From the Grand Junction Daily Sentinel (Gary Harmon):
Two major issues, the administration of Green Mountain Reservoir and the Shoshone power plant in Glenwood Canyon, remain to be resolved. They are the same issues that parties acknowledged early on would be difficult but not insoluble. “It’s painfully slow,” Colorado River District General Manager Eric Kuhn said, “but we’re making a lot of progress.”[...]
The two issues closest to the Western Slope are joined, with the Green Mountain question needing to be dealt with first, Kuhn said. Agreement on the administration of Green Mountain Reservoir, which was built as part of the Colorado-Big Thompson Project, “fundamentally sets the stage for moving ahead on Shoshone,” Kuhn said. “A lot of issues have arisen over the years on Green Mountain Reservoir” that boil down to making sure the reservoir fills and that the demands of Denver Water and Colorado Springs are met, said Mark Hermundstad, a Grand Junction water attorney who represents several Grand Valley water users…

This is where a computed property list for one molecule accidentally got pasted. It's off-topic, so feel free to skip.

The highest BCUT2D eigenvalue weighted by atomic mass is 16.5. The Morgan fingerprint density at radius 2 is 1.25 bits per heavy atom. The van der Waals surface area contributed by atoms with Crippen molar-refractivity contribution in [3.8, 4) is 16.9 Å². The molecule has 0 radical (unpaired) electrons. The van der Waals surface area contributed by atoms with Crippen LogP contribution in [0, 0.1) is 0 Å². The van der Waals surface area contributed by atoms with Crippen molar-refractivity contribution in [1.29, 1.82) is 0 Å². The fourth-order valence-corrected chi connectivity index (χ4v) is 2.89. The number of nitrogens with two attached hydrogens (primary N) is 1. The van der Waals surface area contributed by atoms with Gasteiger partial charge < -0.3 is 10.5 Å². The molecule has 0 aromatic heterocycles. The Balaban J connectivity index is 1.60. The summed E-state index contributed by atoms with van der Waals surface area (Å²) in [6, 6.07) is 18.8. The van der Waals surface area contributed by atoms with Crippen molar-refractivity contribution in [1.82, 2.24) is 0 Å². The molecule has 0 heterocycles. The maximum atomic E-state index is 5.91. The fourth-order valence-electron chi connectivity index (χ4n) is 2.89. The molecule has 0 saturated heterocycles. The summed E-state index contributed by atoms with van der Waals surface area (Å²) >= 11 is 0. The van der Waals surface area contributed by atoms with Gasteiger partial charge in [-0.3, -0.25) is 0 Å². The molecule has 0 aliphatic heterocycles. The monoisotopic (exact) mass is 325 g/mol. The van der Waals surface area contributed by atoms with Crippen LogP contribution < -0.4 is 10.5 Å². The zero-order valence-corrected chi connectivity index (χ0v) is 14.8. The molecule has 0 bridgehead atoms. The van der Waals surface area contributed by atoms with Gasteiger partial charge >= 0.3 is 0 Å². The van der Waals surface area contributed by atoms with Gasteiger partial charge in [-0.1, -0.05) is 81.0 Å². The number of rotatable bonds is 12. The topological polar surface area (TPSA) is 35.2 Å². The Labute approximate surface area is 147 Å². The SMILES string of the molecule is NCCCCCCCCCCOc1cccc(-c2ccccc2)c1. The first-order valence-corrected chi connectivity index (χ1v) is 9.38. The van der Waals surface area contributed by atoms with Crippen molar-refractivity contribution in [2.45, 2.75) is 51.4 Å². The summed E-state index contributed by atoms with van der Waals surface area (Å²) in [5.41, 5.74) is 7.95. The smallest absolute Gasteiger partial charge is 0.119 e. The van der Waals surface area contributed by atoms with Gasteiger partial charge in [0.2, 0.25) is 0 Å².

Colorado River water spins turbines in the Shoshone plant, and downstream users have long counted on Shoshone’s call on the river to make sure water is sent downstream through the Grand Valley rather than diverted eastward. There is a rub, though, and it concerns the times that Shoshone’s turbines are idle and the plant, therefore, is not drawing its 1,250 cubic feet per second of water from the river. The short-term answer is what has become known as the Shoshone outage protocol, in which upstream diverters agree to allow the river to flow as though Shoshone were operating. Part of that formula, however, depends on how Green Mountain Reservoir, which is owned by the U.S. Bureau of Reclamation, is managed.
More Colorado River Cooperative Agreement coverage here.